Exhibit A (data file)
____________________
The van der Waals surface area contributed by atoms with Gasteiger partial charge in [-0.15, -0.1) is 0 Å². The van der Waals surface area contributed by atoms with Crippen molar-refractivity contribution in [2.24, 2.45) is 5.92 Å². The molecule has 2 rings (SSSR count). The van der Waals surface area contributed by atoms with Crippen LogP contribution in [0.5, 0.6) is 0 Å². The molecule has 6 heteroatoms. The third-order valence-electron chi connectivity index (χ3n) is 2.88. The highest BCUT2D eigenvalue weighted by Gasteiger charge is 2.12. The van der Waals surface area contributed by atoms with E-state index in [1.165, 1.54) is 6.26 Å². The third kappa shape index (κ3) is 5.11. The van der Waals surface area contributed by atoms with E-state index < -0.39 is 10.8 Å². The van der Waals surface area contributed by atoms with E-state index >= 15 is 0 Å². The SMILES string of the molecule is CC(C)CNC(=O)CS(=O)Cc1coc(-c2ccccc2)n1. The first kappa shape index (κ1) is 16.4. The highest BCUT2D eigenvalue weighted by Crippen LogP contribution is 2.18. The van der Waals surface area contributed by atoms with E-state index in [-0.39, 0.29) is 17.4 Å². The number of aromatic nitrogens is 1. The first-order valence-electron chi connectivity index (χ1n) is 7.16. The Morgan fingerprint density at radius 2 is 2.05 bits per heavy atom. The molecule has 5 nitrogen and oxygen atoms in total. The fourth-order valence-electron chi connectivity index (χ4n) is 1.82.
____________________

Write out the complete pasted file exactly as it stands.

The van der Waals surface area contributed by atoms with Gasteiger partial charge in [-0.15, -0.1) is 0 Å². The van der Waals surface area contributed by atoms with Crippen molar-refractivity contribution in [2.24, 2.45) is 5.92 Å². The molecule has 2 rings (SSSR count). The van der Waals surface area contributed by atoms with Crippen LogP contribution in [0.5, 0.6) is 0 Å². The molecule has 6 heteroatoms. The third-order valence-electron chi connectivity index (χ3n) is 2.88. The highest BCUT2D eigenvalue weighted by Gasteiger charge is 2.12. The van der Waals surface area contributed by atoms with E-state index in [1.165, 1.54) is 6.26 Å². The third kappa shape index (κ3) is 5.11. The van der Waals surface area contributed by atoms with E-state index < -0.39 is 10.8 Å². The van der Waals surface area contributed by atoms with E-state index >= 15 is 0 Å². The SMILES string of the molecule is CC(C)CNC(=O)CS(=O)Cc1coc(-c2ccccc2)n1. The first kappa shape index (κ1) is 16.4. The highest BCUT2D eigenvalue weighted by Crippen LogP contribution is 2.18. The van der Waals surface area contributed by atoms with E-state index in [-0.39, 0.29) is 17.4 Å². The number of aromatic nitrogens is 1. The first-order valence-electron chi connectivity index (χ1n) is 7.16. The Morgan fingerprint density at radius 2 is 2.05 bits per heavy atom. The molecule has 5 nitrogen and oxygen atoms in total. The fourth-order valence-electron chi connectivity index (χ4n) is 1.82.